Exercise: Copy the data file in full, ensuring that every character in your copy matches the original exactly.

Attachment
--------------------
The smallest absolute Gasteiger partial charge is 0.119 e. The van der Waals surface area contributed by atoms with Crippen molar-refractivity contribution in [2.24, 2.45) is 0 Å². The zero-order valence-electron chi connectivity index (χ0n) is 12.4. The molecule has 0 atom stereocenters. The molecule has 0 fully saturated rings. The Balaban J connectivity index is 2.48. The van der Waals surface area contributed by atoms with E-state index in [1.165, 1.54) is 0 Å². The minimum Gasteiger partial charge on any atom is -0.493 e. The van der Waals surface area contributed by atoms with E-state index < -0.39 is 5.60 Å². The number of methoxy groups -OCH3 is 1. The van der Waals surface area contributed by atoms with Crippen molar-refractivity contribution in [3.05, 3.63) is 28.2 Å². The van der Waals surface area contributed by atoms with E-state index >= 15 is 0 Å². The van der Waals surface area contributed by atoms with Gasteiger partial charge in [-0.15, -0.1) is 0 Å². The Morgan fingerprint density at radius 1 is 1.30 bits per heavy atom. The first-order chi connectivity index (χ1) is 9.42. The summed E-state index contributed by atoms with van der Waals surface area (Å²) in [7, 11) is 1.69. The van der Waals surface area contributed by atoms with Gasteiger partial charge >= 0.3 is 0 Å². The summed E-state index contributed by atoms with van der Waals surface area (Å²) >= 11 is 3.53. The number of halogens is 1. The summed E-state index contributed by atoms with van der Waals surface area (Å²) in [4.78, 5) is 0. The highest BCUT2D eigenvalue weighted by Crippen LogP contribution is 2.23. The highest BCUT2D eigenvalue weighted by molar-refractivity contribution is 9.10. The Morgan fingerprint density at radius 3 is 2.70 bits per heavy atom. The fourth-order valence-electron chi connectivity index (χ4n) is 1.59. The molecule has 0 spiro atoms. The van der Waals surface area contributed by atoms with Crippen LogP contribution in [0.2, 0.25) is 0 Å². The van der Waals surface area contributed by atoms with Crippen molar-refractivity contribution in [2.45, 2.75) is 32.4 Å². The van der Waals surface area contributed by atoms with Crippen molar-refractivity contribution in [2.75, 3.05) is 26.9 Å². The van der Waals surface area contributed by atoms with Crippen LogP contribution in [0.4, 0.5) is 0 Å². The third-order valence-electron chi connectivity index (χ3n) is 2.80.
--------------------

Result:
The smallest absolute Gasteiger partial charge is 0.119 e. The van der Waals surface area contributed by atoms with Crippen molar-refractivity contribution in [2.24, 2.45) is 0 Å². The zero-order valence-electron chi connectivity index (χ0n) is 12.4. The molecule has 0 atom stereocenters. The molecule has 0 fully saturated rings. The Balaban J connectivity index is 2.48. The van der Waals surface area contributed by atoms with E-state index in [1.165, 1.54) is 0 Å². The minimum Gasteiger partial charge on any atom is -0.493 e. The van der Waals surface area contributed by atoms with E-state index < -0.39 is 5.60 Å². The number of methoxy groups -OCH3 is 1. The van der Waals surface area contributed by atoms with Crippen molar-refractivity contribution in [3.05, 3.63) is 28.2 Å². The van der Waals surface area contributed by atoms with E-state index >= 15 is 0 Å². The van der Waals surface area contributed by atoms with Gasteiger partial charge in [-0.15, -0.1) is 0 Å². The Morgan fingerprint density at radius 1 is 1.30 bits per heavy atom. The first-order chi connectivity index (χ1) is 9.42. The summed E-state index contributed by atoms with van der Waals surface area (Å²) in [7, 11) is 1.69. The van der Waals surface area contributed by atoms with Gasteiger partial charge >= 0.3 is 0 Å². The summed E-state index contributed by atoms with van der Waals surface area (Å²) >= 11 is 3.53. The number of halogens is 1. The summed E-state index contributed by atoms with van der Waals surface area (Å²) in [4.78, 5) is 0. The highest BCUT2D eigenvalue weighted by Crippen LogP contribution is 2.23. The highest BCUT2D eigenvalue weighted by molar-refractivity contribution is 9.10. The Morgan fingerprint density at radius 3 is 2.70 bits per heavy atom. The fourth-order valence-electron chi connectivity index (χ4n) is 1.59. The molecule has 0 spiro atoms. The van der Waals surface area contributed by atoms with Crippen LogP contribution in [0.2, 0.25) is 0 Å². The van der Waals surface area contributed by atoms with Crippen molar-refractivity contribution in [2.45, 2.75) is 32.4 Å². The van der Waals surface area contributed by atoms with Crippen molar-refractivity contribution in [2.75, 3.05) is 26.9 Å². The van der Waals surface area contributed by atoms with Crippen LogP contribution in [0.4, 0.5) is 0 Å². The third-order valence-electron chi connectivity index (χ3n) is 2.80.